Adrian Rurawhe New Zealand politician

Adrian Paki Rurawhe is a New Zealand politician of Ngāti Apa descent and a member of the New Zealand House of Representatives (MP). He was first elected at the 2014 general election as a representative of the Labour Party for Te Tai Hauāuru and was re-elected in 2017.

The Freedom Movement was a New Zealand political party. It was registered with the Electoral Commission for the 1999 election and provided a party list with 41 candidates. The party received 454 party votes, which represented 0.02% of the overall vote. It stood candidates in five electorates, and they received a combined 762 electorate votes, which represented 0.04% of the overall vote. Jennifer Waitai-Rapana, number 1 on the 1999 party list, is the great-granddaughter of T. W. Ratana (1873?–1939), the founder of the Rātana religion.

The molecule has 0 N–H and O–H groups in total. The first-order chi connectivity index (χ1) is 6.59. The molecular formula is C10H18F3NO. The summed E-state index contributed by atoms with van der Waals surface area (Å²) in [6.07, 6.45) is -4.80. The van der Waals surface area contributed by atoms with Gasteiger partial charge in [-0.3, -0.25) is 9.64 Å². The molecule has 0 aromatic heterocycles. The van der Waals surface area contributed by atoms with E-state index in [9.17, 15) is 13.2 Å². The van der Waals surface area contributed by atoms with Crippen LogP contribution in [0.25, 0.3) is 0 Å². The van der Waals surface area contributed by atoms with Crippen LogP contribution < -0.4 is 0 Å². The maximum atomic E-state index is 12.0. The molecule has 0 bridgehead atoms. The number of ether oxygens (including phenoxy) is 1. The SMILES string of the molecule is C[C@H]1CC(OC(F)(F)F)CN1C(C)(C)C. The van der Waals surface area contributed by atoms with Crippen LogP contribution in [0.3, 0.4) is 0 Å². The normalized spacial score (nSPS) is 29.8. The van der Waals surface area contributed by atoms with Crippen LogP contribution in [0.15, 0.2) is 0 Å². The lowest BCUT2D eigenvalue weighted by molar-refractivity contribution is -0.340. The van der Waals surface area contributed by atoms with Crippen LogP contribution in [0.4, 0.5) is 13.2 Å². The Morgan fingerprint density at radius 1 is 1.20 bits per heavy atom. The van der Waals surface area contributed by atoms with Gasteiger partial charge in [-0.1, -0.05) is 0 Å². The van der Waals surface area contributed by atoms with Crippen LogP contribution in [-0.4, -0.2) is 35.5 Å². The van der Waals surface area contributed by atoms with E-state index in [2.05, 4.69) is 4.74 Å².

1. "1999 Election: Summary of Overall Results". New Zealand Electoral Commission. Retrieved 28 September 2011.
  2. "Electoral Commission rejects name". TVNZ. 15 January 2002. Retrieved 30 March 2020.